The scramble for precious slots at London Heathrow Airport has spurred a bidding war for struggling UK carrier BMI. Virgin Atlantic Airways has told Lufthansa, BMI’s owner, that it will be able to close the deal more quickly than the International Airlines Group (IAG), which launched a bid for BMI in November. IAG is the holding company for the merged British Airways and Iberia.
Opponents of the IAG bid argue that BA already controls too many Heathrow slots and this issue could see it challenged, and even blocked, by anti-trust authorities in the UK. So while IAG’s larger balance sheet would suggest that it might be offering more cash to the German flagcarrier for BMI, the Virgin counterbid might win out on the grounds that it would clear the antitrust issues more smoothly.
Whoever takes over BMI will need to deal with losses, which for the first nine months of 2011 totaled just over $200 million. Still to be resolved is whether the successful bidder would also have to shoulder BMI pension fund liabilities of approximately $280 million.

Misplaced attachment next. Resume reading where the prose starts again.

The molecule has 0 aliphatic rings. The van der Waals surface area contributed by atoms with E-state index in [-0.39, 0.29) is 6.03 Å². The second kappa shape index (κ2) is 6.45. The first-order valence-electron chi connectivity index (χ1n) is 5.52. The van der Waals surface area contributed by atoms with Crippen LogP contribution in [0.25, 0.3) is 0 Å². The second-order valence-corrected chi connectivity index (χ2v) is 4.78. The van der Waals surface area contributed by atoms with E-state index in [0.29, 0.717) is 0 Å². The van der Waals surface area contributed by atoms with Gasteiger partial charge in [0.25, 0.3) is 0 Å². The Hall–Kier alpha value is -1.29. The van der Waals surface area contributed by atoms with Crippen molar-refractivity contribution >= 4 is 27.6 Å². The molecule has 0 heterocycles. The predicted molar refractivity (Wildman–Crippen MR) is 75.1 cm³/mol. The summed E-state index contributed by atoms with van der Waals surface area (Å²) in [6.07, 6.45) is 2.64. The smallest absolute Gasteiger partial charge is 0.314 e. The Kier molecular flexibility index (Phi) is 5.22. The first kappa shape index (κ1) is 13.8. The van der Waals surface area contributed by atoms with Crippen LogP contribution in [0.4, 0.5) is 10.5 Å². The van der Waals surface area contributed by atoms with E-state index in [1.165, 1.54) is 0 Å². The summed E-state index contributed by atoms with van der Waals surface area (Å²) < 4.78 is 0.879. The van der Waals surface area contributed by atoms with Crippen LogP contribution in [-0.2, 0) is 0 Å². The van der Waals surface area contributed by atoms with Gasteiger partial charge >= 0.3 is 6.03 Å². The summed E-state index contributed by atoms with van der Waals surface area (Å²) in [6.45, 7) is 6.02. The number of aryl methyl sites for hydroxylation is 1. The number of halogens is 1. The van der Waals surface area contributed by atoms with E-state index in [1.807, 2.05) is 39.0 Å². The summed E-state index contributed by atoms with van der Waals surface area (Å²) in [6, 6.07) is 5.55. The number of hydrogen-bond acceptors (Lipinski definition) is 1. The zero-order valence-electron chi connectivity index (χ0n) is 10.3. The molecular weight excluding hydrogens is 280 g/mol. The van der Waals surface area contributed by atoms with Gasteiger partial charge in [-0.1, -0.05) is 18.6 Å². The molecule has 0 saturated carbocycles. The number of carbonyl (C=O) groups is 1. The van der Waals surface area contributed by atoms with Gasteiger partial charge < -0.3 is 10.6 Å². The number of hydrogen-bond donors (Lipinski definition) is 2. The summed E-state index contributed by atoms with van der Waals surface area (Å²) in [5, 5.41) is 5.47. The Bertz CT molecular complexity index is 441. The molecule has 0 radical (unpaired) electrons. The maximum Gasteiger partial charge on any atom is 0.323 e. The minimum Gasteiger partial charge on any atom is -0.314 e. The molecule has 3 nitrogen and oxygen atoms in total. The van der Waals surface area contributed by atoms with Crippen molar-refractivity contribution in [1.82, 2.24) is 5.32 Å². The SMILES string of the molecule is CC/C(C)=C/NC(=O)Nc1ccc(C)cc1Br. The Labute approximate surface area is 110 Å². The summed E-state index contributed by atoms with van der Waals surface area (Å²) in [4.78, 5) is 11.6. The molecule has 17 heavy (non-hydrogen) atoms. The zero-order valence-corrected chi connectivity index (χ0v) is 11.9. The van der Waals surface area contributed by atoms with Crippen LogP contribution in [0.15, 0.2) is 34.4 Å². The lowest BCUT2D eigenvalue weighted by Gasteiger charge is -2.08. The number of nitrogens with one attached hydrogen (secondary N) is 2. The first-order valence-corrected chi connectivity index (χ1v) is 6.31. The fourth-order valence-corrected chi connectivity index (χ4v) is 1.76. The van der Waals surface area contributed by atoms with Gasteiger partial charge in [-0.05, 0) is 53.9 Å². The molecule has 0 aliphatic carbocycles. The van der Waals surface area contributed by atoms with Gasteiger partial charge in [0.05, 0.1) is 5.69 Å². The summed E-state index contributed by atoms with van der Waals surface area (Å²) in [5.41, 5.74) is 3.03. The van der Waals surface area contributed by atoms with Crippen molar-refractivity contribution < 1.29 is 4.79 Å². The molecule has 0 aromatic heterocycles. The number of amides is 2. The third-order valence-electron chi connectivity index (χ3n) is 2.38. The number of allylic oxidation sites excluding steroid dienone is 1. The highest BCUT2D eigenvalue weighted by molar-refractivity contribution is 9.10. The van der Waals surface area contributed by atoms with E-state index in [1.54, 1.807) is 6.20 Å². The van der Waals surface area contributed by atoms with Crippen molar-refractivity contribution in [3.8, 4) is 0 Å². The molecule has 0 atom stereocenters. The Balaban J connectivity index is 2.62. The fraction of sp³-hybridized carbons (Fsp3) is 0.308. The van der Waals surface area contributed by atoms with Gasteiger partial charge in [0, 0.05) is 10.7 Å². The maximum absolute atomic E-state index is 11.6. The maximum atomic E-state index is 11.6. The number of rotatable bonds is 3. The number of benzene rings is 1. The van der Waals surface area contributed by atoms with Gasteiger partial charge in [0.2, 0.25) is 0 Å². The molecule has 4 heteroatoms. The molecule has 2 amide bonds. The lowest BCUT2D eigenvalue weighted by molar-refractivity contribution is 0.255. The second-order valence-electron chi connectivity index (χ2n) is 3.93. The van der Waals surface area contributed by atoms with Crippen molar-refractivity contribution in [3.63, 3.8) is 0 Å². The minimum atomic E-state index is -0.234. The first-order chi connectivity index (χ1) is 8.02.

Lufthansa has indicated that it would like to complete the sale of BMI during the first quarter of 2012. However, according to financial analysts, the bidders may be content to let the matter drag on during the generally slow winter season, rather than have further losses on their books.
The question of how UK anti-trust authorities may view the question of which carrier ends up with BMI’s Heathrow slots will likely be viewed in the context of the European Commission’s plans to allow slot trading and impose a “use-them-or-loose-them” policy under its new Airports Package.
BMI, which is part of the Star Alliance, currently operates 48 routes in the UK, Europe, Central Asia and Africa and employs 3,604 people. Its 44-strong fleet includes aircraft ranging in size from the Embraer ERJ-135 to the Airbus A330-200.